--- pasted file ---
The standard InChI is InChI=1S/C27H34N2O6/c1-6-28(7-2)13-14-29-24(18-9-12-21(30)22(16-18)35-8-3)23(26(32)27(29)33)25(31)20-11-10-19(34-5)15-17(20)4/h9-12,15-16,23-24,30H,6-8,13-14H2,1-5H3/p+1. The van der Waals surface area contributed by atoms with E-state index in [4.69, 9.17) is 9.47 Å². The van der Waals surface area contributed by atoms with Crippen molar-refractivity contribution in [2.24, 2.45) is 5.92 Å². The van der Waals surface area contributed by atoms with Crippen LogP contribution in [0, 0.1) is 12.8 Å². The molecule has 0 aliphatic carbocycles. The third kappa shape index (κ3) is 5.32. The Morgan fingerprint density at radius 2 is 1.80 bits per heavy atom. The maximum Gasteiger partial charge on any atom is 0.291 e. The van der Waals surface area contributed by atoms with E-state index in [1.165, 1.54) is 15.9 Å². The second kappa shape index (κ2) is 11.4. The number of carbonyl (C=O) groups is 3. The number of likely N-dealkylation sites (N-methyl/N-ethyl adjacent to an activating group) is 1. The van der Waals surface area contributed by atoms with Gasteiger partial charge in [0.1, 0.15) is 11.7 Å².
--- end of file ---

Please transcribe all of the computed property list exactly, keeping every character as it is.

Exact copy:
The standard InChI is InChI=1S/C27H34N2O6/c1-6-28(7-2)13-14-29-24(18-9-12-21(30)22(16-18)35-8-3)23(26(32)27(29)33)25(31)20-11-10-19(34-5)15-17(20)4/h9-12,15-16,23-24,30H,6-8,13-14H2,1-5H3/p+1. The van der Waals surface area contributed by atoms with E-state index in [4.69, 9.17) is 9.47 Å². The van der Waals surface area contributed by atoms with Crippen molar-refractivity contribution in [2.24, 2.45) is 5.92 Å². The van der Waals surface area contributed by atoms with Crippen LogP contribution in [0, 0.1) is 12.8 Å². The molecule has 0 aliphatic carbocycles. The third kappa shape index (κ3) is 5.32. The Morgan fingerprint density at radius 2 is 1.80 bits per heavy atom. The maximum Gasteiger partial charge on any atom is 0.291 e. The van der Waals surface area contributed by atoms with E-state index in [1.165, 1.54) is 15.9 Å². The second kappa shape index (κ2) is 11.4. The number of carbonyl (C=O) groups is 3. The number of likely N-dealkylation sites (N-methyl/N-ethyl adjacent to an activating group) is 1. The van der Waals surface area contributed by atoms with Gasteiger partial charge in [0.1, 0.15) is 11.7 Å².